No doubt, commentators, market access experts and industry will pore over the details of the changes over the coming days and weeks to survey the new landscape for health technology appraisals.

Whether the changes will have their desired effect remains to be seen.  Many of the innovations give appraisal committees more flexibility and discretion.  How committees exercise these new tools will be the critical point; and that will only become clear once we start to see the results of appraisals under the new system.

 

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Photo of Grant Castle Grant Castle

Grant Castle practices in the areas of life sciences regulatory law, with an emphasis on pharmaceutical and medical device regulation. His advice on general regulatory matters includes: adverse event and other reporting obligations, manufacturing controls, labeling and promotion, and product life cycle management.

Grant Castle practices in the areas of life sciences regulatory law, with an emphasis on pharmaceutical and medical device regulation. His advice on general regulatory matters includes: adverse event and other reporting obligations, manufacturing controls, labeling and promotion, and product life cycle management. He has also advised extensively on EC and national laws governing clinical research, data protection, and the regulatory status of borderline products. He has developed considerable expertise in coordinating regulatory projects covering jurisdictions outside of Europe, including Canada, South America, Eastern Europe, the former Soviet Union, Africa, the Near East, Japan, and Australia. His transactional work includes advice on regulatory aspects of mergers and acquisitions, licensing, and collaborative arrangements.

Photo of Brian Kelly Brian Kelly

Brian Kelly is a partner in the London Life Sciences group and also co-chair of Covington’s Global Food Industry Group. Mr. Kelly’s practice focuses on EU food and drug regulatory law, public and administrative proceedings, internal investigations, European Union law, and product liability…

Brian Kelly is a partner in the London Life Sciences group and also co-chair of Covington’s Global Food Industry Group. Mr. Kelly’s practice focuses on EU food and drug regulatory law, public and administrative proceedings, internal investigations, European Union law, and product liability and safety. The Chambers Europe Guide to the legal profession lists Mr. Kelly as part of our “world-class [regulatory and public affairs] team and describes him as a notable practitioner who is “very ambitious, thorough with a sharp intellect”. The Chambers UK Guide quotes clients saying: “his communication and work ethic stand out, he is very hard-working and dedicated when it comes to his cases.”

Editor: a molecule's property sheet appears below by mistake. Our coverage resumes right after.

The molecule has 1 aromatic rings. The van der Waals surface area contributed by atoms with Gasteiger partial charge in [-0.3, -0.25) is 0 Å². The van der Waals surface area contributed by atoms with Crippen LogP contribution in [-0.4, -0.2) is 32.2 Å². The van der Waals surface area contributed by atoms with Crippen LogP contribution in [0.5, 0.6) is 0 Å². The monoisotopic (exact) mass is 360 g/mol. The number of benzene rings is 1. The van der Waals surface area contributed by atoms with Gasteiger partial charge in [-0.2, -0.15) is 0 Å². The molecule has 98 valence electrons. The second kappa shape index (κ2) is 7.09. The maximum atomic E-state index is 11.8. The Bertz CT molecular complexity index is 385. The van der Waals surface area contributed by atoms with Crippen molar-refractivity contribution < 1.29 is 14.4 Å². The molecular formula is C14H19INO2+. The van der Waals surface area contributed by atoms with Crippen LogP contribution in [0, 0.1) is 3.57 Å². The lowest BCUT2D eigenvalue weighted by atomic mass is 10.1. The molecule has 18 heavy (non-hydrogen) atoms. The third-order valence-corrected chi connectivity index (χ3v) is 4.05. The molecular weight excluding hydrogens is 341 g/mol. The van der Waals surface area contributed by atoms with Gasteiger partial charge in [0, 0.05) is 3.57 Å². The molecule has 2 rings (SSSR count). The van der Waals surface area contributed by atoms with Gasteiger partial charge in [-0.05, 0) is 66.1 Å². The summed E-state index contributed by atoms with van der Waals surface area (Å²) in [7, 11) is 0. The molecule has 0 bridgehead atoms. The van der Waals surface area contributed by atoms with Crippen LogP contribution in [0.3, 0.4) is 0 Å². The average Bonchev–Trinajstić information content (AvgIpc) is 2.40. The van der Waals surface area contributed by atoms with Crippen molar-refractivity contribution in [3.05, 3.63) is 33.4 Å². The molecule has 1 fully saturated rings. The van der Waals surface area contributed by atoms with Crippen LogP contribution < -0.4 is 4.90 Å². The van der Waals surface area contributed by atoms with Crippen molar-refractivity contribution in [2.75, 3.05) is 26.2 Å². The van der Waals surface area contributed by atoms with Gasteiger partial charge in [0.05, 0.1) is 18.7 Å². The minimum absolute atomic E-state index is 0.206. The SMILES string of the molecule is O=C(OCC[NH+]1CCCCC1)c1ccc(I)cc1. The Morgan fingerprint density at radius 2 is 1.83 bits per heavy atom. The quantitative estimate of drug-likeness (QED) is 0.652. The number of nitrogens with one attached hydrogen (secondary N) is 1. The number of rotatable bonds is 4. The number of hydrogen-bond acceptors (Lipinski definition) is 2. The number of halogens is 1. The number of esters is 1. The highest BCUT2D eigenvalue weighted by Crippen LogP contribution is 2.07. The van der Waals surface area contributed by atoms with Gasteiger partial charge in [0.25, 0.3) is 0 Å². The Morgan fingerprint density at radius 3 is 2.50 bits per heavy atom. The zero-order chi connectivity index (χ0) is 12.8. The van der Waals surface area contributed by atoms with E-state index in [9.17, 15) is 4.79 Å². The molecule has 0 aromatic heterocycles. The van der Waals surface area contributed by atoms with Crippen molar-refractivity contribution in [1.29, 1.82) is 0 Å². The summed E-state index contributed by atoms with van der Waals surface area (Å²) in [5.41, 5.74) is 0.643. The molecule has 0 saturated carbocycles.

Mr. Kelly’s advice on general regulatory matters across all sectors includes borderline determinations, food classifications, tissue and stem cell regulation, adverse event and other reporting obligations, manufacturing controls, labeling and promotion, pricing and reimbursement/procurement, product life cycle management (foods and medicines), nanotechnology, and anti-bribery and corruption advice. Mr. Kelly has also been advising on UK and European “Brexit” related issues including tariffs.

Mr. Kelly has also advised and co-ordinated international projects on advertising/promotion, clinical research, data protection, the regulatory status of borderline products, food/cosmetic ingredient reviews and advises on regulatory aspects of corporate/commercial deals, particularly regulatory due diligence.

Mr. Kelly is also experienced in representing clients in administrative and enforcement proceedings before regulatory authorities and in the UK and EU courts.

Mr. Kelly is an honorary lecturer at University College London.

Photo of Raj Gathani Raj Gathani

Supporting clients in the pharmaceutical, healthcare, medical device and consumer products sectors, Raj Gathani’s practice is built around EU and UK regulatory and strategic advice.

Increasingly, Raj concentrates on post market-launch projects, such as advising on advertising compliance, communications, interactions with healthcare professionals…

Supporting clients in the pharmaceutical, healthcare, medical device and consumer products sectors, Raj Gathani’s practice is built around EU and UK regulatory and strategic advice.

Increasingly, Raj concentrates on post market-launch projects, such as advising on advertising compliance, communications, interactions with healthcare professionals and patients, pricing controls and reimbursement strategies particularly in the UK and the Republic of Ireland.

Healthcare, its structure and delivery are specialist practice areas for Raj, particularly having operated healthcare and pharmacy businesses for eight years prior to joining the firm. This experience enables Raj to provide in-depth advice to healthcare clients –particularly those in the digital health space – as well as other life sciences companies whose work engages medical practice, dispensing and health-services rules.